These Americans moved to Canada for political reasons. They don’t regret it

These Americans moved to Canada for political reasons. They don’t regret it
Starting over in a new country is never easy, but for these Americans it was the only choice that made sense – and they haven’t looked back since
By Kristin Schwab
Apr 19 2017

It was late into the night of the 2016 presidential election. Or was it technically the early hours of the morning after? Mark Nykanen was up watching what had not yet been made official, but was certain: Donald Trump would become the 45th president of the United States.

The next morning, he and his wife Lucinda Taylor woke up and knew it was time. Within a couple of hours, they made the decision. Within a couple of weeks, their house in The Dalles, Oregon, an hour and a half east of Portland, was on the market.

“I just made up my mind,” said Taylor, 56. “And as soon as I made the decision I felt safer.”

The couple is heading to Canada for political reasons – and not for the first time. In 2003, appalled by George W Bush’s order to invade Iraq, they abandoned their lives in the US for a new start in Nelson, British Columbia.

“I felt very strongly that the US had turned a corner from which it would never turn back,” said Nykanen, 65, recalling the earlier relocation. “We made that move not because we feared terrorists, but what the country was becoming.”

The idea of moving to Canada is regularly tossed around as a joke of an American exit strategy. Declarations leading up to Trump’s presidency became fodder for late night television hosts. Spotify created a “Moving up to Canada” playlist, featuring Justin Bieber, Mumford & Sons and Carly Rae Jepsen. Maple Match emerged in the online dating world, connecting Americans and Canadians. Its motto: “Make dating great again.”

According to records from Canadian Immigration and Citizenship, applications from Americans to acquire Canadian citizenship have more than tripled in the last 20 years. But no one can definitively say why, because the Canadian and US governments don’t track motives for immigration and emigration.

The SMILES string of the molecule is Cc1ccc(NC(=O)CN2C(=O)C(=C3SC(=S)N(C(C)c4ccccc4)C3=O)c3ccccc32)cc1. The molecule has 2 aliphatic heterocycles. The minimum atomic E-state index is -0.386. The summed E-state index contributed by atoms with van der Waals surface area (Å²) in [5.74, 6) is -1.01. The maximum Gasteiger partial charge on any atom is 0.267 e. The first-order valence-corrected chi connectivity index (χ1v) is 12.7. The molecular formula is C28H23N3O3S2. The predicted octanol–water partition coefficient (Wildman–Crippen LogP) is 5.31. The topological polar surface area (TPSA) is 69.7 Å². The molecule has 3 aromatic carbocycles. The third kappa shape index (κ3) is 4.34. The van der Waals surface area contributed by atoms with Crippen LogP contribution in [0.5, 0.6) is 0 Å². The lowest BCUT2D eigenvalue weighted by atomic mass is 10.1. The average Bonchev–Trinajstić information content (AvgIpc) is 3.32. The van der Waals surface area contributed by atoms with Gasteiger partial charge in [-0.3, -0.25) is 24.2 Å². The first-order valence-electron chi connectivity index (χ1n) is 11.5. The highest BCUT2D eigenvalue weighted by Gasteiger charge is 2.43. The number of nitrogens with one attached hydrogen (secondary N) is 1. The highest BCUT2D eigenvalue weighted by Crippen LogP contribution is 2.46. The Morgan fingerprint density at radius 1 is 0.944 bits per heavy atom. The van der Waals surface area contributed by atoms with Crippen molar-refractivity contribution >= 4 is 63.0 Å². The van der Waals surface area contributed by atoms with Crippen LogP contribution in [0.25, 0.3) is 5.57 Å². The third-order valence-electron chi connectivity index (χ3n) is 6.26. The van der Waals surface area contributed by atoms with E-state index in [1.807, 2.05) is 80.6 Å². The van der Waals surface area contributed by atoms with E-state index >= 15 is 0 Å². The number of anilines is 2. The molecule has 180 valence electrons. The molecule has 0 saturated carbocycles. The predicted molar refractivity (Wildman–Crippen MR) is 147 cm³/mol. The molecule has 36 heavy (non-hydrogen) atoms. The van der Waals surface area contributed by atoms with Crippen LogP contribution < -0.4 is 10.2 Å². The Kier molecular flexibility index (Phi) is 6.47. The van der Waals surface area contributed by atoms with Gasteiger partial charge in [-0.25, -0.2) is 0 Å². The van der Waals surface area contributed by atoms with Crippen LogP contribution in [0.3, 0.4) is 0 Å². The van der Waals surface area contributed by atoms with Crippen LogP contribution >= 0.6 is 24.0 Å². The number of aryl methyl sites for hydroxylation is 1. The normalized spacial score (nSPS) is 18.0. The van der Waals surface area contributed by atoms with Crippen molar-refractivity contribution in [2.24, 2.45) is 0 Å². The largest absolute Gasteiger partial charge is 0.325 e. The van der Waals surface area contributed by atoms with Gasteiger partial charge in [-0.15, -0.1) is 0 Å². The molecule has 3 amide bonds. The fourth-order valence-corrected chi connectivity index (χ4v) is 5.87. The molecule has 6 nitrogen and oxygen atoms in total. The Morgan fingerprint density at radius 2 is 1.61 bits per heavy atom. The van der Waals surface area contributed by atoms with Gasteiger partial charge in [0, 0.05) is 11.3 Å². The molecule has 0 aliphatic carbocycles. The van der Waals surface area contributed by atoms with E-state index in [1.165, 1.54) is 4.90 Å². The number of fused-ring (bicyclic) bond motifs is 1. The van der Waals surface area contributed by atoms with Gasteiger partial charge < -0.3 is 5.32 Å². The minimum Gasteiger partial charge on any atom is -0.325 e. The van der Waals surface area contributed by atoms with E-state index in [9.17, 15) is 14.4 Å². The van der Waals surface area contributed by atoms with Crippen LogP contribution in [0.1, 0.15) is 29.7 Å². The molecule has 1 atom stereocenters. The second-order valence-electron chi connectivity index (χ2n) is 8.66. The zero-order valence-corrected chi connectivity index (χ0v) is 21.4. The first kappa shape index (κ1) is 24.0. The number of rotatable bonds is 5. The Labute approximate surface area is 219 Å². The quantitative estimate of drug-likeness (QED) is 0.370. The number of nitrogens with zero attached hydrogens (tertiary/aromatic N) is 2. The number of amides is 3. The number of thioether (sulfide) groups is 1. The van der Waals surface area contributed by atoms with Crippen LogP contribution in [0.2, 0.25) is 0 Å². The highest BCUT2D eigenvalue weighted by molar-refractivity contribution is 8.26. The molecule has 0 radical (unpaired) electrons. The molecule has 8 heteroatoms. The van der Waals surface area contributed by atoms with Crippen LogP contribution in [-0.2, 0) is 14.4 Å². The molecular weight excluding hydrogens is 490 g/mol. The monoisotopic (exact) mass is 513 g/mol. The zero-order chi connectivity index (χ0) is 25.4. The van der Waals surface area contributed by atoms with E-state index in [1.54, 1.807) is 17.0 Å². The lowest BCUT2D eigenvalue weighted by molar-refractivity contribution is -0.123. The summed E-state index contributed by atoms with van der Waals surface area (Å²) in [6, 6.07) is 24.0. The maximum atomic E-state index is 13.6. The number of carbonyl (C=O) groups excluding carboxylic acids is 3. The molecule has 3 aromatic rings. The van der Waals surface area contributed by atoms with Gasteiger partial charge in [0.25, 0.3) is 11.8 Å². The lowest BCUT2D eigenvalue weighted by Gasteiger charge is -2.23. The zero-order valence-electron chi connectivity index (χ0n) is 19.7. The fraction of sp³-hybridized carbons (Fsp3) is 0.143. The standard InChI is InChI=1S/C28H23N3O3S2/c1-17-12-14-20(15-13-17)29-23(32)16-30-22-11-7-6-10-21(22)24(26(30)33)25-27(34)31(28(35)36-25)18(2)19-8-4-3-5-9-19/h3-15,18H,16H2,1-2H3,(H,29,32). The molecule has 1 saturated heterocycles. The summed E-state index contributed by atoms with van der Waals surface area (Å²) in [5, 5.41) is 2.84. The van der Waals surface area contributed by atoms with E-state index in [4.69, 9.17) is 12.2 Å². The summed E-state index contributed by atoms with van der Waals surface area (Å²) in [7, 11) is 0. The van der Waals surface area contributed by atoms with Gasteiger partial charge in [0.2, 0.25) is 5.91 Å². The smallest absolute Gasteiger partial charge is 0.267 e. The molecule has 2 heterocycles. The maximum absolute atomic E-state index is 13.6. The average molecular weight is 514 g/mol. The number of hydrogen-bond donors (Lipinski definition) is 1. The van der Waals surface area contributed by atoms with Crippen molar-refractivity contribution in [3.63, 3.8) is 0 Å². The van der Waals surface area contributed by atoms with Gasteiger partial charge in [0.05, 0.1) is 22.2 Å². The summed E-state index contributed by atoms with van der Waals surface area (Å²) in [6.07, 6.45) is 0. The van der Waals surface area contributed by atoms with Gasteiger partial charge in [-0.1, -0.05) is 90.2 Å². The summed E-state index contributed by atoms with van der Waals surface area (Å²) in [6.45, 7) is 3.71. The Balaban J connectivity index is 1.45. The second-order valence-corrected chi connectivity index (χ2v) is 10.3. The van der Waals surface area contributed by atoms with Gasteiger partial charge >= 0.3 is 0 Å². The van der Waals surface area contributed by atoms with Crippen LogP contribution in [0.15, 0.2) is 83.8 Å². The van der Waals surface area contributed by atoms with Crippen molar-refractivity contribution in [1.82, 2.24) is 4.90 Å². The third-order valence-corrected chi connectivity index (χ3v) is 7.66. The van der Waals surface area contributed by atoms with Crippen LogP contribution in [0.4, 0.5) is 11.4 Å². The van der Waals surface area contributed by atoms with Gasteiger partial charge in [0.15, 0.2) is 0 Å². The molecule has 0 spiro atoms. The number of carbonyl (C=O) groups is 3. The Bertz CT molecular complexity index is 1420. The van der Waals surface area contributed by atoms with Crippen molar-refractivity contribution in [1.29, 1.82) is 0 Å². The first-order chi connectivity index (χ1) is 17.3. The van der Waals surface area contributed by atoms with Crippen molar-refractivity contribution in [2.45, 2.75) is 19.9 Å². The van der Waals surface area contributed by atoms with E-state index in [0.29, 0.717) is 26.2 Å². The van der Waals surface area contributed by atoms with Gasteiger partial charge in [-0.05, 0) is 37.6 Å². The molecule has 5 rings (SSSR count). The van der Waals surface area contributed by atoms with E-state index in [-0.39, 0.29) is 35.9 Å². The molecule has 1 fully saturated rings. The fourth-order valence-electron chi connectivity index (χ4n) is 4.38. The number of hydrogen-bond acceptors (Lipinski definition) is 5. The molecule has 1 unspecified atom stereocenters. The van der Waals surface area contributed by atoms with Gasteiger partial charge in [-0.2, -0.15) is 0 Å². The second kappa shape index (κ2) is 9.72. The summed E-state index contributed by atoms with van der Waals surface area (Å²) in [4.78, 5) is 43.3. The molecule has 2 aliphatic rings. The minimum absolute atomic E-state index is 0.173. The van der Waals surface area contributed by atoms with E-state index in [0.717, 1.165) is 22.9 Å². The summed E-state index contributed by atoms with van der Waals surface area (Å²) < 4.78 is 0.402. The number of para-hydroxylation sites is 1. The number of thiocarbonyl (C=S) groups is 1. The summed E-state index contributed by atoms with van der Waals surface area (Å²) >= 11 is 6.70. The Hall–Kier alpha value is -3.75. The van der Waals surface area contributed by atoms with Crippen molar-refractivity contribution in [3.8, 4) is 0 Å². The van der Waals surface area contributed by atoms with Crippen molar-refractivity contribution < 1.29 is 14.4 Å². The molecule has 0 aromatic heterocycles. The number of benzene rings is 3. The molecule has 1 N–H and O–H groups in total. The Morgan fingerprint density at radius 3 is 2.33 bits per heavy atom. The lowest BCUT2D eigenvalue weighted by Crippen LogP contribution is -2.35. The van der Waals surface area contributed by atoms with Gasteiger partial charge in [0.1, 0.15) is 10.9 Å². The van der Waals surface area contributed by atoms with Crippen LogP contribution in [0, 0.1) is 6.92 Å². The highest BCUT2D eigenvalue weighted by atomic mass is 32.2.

Michael Niren, a Toronto-based immigration lawyer, doesn’t attribute the trend to political action. But a graph of citizenship application numbers would show definite spikes in some politically significant years: 2001, when Bush was elected president; 2003, when the US invaded Iraq; and 2007, during the US housing market crash and recession. Perhaps Trump’s tenure will cause another spike in 2017.

Regardless, many Americans are scared of losing their rights. Minority groups worried about their safety are seeking refugee status in Canada. Refugees who had made their way to the US are taking harrowing journeys north, with migration expected to rise with warmer weather.

But Canada as a symbol of social and political freedom isn’t new, and has a history that dates back to the founding of the country. Loyalists left during the revolutionary war in support of the British empire, African Americans fled slavery on the underground railroad and pioneers ventured north in search of soil-rich land. In more recent history, Canada became a place of refuge for Vietnam draft evaders, Iraq war resisters and those with left-leaning ideologies concerning gay rights, education, gun control and healthcare.

Nykanen and Taylor had flirted with the idea of moving to Canada since they began dating almost 30 years ago. They disagreed with the amount of money the US was spending on the military and felt that Christianity was too ingrained in politics.

Now married, both have resumes with political and social bullet points. He was an investigative reporter for NBC, and was California governor Jerry Brown’s press secretary during his 1992 run for the democratic nomination for president. Taylor was a counselor focusing on children and families, and assisted HIV support groups.



Leave a Reply

Please log in using one of these methods to post your comment: Logo

You are commenting using your account. Log Out /  Change )

Google+ photo

You are commenting using your Google+ account. Log Out /  Change )

Twitter picture

You are commenting using your Twitter account. Log Out /  Change )

Facebook photo

You are commenting using your Facebook account. Log Out /  Change )


Connecting to %s